What the Economist neglects to state is that all power is vested directly in the state not the people. This is the single most important point of any constitution. The Economist skips right over it. Undeniably, however, the Kenyan Constitution is slickly written. Its preamble, in our view, has been deliberately written to sound like the US Constitution with a reference to God right in the first sentence, as follows:
We, the people of Kenya – ACKNOWLEDGING the supremacy of the Almighty God of all creation:
HONOURING those who heroically struggled to bring freedom and justice to our land:
PROUD of our ethnic, cultural and religious diversity, and determined to live in peace and unity as one indivisible sovereign nation:
RESPECTFUL of the environment, which is our heritage, and determined to sustain it for the benefit of future generations:
COMMITTED to nurturing and protecting the well-being of the individual, the family, communities and the nation:
RECOGNISING the aspirations of all Kenyans for a government based on the essential values of human rights, equality, freedom, democracy, social justice and the rule of law:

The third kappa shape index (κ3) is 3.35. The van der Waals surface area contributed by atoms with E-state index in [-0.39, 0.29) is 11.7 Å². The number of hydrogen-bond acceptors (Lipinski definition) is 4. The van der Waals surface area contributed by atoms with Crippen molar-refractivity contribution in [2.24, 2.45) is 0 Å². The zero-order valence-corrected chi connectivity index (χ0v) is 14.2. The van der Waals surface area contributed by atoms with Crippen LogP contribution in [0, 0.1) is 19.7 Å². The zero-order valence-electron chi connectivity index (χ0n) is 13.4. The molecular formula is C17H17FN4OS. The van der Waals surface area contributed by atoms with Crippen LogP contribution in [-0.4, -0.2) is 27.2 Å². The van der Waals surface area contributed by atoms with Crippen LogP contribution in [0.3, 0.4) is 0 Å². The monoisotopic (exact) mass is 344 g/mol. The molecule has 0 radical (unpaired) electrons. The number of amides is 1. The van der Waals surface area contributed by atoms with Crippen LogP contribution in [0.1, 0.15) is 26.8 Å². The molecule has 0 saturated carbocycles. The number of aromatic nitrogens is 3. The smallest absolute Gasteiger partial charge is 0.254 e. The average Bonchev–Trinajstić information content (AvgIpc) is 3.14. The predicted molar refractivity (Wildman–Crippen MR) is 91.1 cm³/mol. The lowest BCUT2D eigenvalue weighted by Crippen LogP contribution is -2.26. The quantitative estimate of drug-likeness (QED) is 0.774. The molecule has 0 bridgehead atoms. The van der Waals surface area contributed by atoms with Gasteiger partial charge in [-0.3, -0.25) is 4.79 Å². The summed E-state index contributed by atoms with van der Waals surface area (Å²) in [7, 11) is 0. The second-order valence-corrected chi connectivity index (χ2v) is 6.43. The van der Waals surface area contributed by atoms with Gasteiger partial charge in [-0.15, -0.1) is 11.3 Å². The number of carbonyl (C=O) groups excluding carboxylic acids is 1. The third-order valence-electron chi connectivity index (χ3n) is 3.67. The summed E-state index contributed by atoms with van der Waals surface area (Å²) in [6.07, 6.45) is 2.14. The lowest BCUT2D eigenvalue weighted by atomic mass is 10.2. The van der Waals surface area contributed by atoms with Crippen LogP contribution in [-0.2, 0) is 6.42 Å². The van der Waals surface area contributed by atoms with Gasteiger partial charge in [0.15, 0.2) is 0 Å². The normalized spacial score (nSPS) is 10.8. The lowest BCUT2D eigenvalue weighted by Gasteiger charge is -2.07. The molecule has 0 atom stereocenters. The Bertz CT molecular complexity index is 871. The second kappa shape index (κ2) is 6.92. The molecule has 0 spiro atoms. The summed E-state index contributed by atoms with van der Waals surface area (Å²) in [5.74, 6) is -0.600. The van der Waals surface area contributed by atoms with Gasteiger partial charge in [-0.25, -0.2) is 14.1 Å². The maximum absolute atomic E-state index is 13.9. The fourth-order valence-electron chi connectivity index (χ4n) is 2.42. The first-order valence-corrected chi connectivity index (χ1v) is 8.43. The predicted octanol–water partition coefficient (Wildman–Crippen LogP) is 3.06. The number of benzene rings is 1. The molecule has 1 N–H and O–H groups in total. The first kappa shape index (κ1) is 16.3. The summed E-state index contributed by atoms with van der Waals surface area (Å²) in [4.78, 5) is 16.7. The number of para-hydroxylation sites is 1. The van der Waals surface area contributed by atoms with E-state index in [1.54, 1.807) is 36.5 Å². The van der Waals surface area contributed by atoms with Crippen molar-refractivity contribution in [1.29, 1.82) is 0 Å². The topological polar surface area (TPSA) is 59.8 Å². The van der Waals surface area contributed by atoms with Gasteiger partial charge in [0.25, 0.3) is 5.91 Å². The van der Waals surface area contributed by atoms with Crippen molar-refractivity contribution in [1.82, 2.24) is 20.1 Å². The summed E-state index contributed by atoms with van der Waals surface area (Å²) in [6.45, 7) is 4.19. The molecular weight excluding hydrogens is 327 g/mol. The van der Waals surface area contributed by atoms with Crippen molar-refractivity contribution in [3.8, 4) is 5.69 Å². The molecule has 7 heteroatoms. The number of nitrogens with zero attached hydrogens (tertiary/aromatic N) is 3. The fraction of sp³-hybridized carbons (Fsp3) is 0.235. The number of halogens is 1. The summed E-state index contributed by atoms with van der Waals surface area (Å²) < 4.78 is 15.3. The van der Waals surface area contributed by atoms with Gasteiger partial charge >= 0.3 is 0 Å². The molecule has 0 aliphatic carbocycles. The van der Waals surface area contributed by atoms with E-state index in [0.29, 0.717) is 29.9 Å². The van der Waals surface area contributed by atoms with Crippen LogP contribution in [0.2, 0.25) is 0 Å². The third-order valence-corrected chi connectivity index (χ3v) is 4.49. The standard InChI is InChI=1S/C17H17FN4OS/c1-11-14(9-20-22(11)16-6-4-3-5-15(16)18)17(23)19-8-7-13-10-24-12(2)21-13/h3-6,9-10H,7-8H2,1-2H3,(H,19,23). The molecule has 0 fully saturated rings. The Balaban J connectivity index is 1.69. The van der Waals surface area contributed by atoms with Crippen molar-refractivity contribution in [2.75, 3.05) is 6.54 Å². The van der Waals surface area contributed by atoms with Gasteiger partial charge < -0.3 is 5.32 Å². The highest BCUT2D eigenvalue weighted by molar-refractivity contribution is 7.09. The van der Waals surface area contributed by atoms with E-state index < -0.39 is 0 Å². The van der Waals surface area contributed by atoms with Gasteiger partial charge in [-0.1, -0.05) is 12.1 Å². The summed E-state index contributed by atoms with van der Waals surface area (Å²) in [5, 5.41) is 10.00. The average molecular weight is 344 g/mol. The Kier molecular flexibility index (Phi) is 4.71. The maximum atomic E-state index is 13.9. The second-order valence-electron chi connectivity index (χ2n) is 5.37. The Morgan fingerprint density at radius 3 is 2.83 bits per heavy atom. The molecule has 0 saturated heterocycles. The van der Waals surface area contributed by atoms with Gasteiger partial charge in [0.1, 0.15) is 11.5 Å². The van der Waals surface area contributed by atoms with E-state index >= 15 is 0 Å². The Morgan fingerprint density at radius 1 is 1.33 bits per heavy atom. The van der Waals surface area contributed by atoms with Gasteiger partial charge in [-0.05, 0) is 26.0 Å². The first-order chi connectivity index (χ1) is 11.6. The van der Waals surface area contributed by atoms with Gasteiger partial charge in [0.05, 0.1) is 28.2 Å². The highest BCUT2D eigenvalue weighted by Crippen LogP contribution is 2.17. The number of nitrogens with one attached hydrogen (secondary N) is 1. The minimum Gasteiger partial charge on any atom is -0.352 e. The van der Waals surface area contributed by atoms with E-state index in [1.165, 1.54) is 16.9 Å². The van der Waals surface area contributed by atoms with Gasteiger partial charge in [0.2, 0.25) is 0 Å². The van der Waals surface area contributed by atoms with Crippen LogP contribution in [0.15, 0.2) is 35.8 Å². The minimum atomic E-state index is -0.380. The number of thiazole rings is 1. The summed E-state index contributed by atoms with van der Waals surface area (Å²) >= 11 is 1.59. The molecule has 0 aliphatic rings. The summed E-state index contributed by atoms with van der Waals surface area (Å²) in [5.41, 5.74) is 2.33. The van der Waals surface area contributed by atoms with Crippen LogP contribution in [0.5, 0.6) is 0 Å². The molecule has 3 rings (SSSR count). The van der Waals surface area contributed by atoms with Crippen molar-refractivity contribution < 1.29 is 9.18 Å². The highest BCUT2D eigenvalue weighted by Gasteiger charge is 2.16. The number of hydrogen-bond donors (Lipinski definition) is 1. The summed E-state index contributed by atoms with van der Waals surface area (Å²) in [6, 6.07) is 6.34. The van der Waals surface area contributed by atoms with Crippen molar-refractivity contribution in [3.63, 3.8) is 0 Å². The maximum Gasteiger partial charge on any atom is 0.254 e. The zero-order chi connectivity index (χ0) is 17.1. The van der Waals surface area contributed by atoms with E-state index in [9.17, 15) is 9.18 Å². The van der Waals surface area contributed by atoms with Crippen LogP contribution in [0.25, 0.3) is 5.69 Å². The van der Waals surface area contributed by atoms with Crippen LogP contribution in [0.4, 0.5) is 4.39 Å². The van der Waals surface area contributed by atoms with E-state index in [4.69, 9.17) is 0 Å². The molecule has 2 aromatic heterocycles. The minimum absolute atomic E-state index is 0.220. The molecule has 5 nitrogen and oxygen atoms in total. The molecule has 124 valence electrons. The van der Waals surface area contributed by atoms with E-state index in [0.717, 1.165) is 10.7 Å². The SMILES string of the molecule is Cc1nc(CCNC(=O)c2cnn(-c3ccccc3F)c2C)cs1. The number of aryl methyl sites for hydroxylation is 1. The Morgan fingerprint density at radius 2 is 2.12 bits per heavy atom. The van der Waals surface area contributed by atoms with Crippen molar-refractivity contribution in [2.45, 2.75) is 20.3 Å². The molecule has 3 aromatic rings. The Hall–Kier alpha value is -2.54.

EXERCISING our sovereign and inalienable right to determine the form of governance of our country and having participated fully in the making of this Constitution:
ADOPT, ENACT and give this Constitution to ourselves and to our future generations.
One can read the above sentences and come away inspired. But when one reads them more closely they begin to provide a message that some might find confusing. There usage of the vocabulary is deliberate and is in fact the idiom of the modern regulatory state with its obsessive reliance on protecting the rights of minorities and on the use of state-force to do so. Here is the meat of the treaty:
Sovereignty of the people: